Can I Put 220 Film in a Holga?


Will a roll of 220 film fit into your Holga? Do you have to make any special modifications to use it? I found the answers by reading articles online, but more importantly, through trial and error.

A co-worker was browsing through my images online, and saw how much I love experimenting with different films and techniques. The next time we worked together, he brought me a few different rolls of expired film from his freezer: including a 220 format roll of Fuji Astia 100. I was very grateful, but confused: I thought you could only fit 120 film in a Holga, or mod it for 35mm? He informed me that 220 will fit — but to be careful about the back film count window!

220 film is almost exactly the same as 120 film, but there are two important differences:
(1) It’s twice as long.
(2) It has no backing paper.

Think about characteristic #2 for a moment, and you’ll understand why he mentioned covering up the back of the camera: that little red window will let light leak directly onto the film! (Maybe that’s your style, though).

I took care of the back by taping a thin piece of cardboard over the count window. I also sealed the edges of the camera with blue art tape — I always do this when using my Holga to minimize light leaks (a few here and there never hurt anyone)… but I was extra nervous because of the lack of backing paper.

So now that your film counter is completely covered… how do you know where the frames start and stop — or even where the film starts and stops all together? This, my friends, is the unpredictability of Holgas at its best. To get some sort of clue where to start, I based my clicks on a chart I found that was actually developed for 35mm mods, but the same principles apply here.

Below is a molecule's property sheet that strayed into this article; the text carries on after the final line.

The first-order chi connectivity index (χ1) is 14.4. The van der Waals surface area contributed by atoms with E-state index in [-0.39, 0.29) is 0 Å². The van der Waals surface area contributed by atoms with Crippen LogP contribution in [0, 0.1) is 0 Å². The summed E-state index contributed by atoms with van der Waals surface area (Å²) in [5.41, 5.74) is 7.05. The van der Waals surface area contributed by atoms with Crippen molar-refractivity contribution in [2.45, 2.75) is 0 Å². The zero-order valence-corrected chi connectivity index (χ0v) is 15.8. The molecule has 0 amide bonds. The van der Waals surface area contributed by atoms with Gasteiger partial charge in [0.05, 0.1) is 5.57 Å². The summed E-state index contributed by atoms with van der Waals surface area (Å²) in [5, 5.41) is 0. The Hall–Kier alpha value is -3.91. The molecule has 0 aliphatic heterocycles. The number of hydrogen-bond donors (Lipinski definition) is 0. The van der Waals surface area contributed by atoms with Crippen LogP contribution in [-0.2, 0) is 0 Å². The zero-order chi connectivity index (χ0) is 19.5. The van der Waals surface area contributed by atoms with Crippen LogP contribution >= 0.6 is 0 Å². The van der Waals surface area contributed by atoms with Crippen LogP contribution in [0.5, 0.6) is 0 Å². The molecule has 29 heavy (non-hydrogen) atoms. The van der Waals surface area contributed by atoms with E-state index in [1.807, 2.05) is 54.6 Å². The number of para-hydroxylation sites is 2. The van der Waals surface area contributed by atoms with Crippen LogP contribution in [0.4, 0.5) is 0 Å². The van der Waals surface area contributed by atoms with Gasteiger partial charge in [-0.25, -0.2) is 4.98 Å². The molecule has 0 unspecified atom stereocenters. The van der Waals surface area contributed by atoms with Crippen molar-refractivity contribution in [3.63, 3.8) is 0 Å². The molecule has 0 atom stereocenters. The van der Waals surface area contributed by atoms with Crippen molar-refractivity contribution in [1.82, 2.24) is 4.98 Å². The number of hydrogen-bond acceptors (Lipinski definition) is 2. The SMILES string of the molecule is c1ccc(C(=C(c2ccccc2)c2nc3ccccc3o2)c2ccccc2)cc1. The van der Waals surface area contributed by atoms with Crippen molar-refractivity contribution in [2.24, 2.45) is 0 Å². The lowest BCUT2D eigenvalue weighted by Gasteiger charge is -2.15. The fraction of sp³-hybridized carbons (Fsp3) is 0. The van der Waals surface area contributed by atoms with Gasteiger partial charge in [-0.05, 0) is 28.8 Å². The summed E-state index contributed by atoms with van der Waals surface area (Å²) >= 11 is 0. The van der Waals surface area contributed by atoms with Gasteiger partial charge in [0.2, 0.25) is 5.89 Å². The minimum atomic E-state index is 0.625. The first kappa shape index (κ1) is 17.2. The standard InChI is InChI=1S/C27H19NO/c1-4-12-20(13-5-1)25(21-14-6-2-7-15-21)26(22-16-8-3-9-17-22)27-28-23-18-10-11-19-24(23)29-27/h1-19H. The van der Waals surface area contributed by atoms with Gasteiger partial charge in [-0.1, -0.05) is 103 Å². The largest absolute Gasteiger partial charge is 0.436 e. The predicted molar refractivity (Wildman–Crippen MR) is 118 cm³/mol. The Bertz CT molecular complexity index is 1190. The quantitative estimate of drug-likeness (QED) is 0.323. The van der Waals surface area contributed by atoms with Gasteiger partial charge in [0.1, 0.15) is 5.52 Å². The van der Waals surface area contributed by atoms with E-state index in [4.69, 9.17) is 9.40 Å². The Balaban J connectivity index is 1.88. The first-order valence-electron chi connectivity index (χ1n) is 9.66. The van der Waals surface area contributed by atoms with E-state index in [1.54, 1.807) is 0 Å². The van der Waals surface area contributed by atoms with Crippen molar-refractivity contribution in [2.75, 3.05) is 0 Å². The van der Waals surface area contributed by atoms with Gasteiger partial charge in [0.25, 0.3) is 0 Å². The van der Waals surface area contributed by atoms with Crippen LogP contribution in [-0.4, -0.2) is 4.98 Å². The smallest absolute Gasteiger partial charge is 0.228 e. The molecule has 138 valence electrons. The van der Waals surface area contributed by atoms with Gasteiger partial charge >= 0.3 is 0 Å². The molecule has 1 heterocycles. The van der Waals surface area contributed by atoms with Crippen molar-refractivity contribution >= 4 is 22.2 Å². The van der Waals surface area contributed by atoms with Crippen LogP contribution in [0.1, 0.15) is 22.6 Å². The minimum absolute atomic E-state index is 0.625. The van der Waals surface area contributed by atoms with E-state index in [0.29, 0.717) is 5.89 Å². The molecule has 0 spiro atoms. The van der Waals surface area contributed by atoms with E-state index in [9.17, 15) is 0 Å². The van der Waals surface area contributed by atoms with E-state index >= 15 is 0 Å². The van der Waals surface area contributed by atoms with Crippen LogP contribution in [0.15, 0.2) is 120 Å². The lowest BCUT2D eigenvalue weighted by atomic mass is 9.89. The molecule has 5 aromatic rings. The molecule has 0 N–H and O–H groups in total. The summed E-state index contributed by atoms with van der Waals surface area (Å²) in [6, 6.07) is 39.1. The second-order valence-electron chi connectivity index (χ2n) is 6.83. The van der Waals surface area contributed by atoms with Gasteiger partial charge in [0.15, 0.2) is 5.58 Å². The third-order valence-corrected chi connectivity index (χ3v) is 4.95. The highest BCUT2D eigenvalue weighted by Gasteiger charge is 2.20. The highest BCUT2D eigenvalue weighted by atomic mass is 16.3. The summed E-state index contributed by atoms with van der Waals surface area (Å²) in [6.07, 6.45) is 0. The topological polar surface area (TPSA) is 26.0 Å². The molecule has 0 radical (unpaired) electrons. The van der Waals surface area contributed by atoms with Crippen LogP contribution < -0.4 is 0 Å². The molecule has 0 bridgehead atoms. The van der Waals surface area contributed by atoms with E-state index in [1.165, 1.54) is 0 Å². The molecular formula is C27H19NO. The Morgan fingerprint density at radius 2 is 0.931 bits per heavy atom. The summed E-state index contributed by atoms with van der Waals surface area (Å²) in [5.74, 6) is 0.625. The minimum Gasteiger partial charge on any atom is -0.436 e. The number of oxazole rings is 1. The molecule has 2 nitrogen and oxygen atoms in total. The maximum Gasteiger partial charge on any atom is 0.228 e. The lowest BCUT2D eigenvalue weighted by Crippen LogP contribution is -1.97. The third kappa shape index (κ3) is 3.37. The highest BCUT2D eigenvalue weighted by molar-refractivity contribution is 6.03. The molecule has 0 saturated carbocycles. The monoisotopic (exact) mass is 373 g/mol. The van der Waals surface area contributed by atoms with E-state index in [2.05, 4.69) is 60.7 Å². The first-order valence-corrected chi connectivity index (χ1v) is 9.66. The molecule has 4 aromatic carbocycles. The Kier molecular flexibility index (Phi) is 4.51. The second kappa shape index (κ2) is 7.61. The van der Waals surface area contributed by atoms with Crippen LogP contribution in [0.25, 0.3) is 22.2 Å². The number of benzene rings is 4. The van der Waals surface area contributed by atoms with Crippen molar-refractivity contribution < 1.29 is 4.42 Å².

Two thoughts were running through my mind: maybe I should turn the dial more, just to be safe, since I have so much extra film to work with. But aren’t accidental overlapping exposures pretty rad, anyway? I couldn’t decide… so I tried a little bit of everything.

Silly me forgot one major thing: there’s a long strip of paper before the film actually starts – so you’re gonna need to start with more turns than the 35mm mod chart suggests. Someone on a forum suggested winding the film in the camera until you see the begin line [before sealing up the back] – this will expose your first frame a bit, but that’s pretty cool, right? Speaking of light leaks, I got the craziest gradations around one of my first frames. Or like my sixth frame, because I was shooting on the paper for awhile.

As I shot the roll, the tension seemed to be getting tighter and tighter (I have an older model and I always shove cardboard under the take-up spool so that it doesn’t get loose). I eventually gave up on my hurting fingers from turning the wheel and declared “I must have shot all of the film!” I was right, except… my last handful of frames all ran over each other! Another happy Holga accident.

Am I going to go out and buy more rolls of 220 film to get more shots out of my Holga ? Probably not, as it’s a little extra work trying to keep track of turns and shots. Would I use a free 220 roll if I got another one? In a heartbeat!

Note: this roll was cross-processed in C-41 chemistry. None of the colors have been adjusted during or after scanning.

written by katherine-lynn on 2011-07-06 #gear #tutorials #film #tipster #220 #lomography #holga #quickie-tipster


  1. simonh82
    simonh82 ·

    Beautiful photos, really nice colours from this film.

  2. matthannigan
    matthannigan ·

    I always assumed that 220 wouldnt work well in a Holga, so this was a very helpful article. Thanks!

  3. lisabegusch
    lisabegusch ·

    Do you think it can also be tried for a Diana+ ??
    Thanks for the article... it was really interesting!

  4. merry
    merry ·

    nice pics, very informative, thank you

  5. redfactor
    redfactor ·

    Thank you for empowering me :-)

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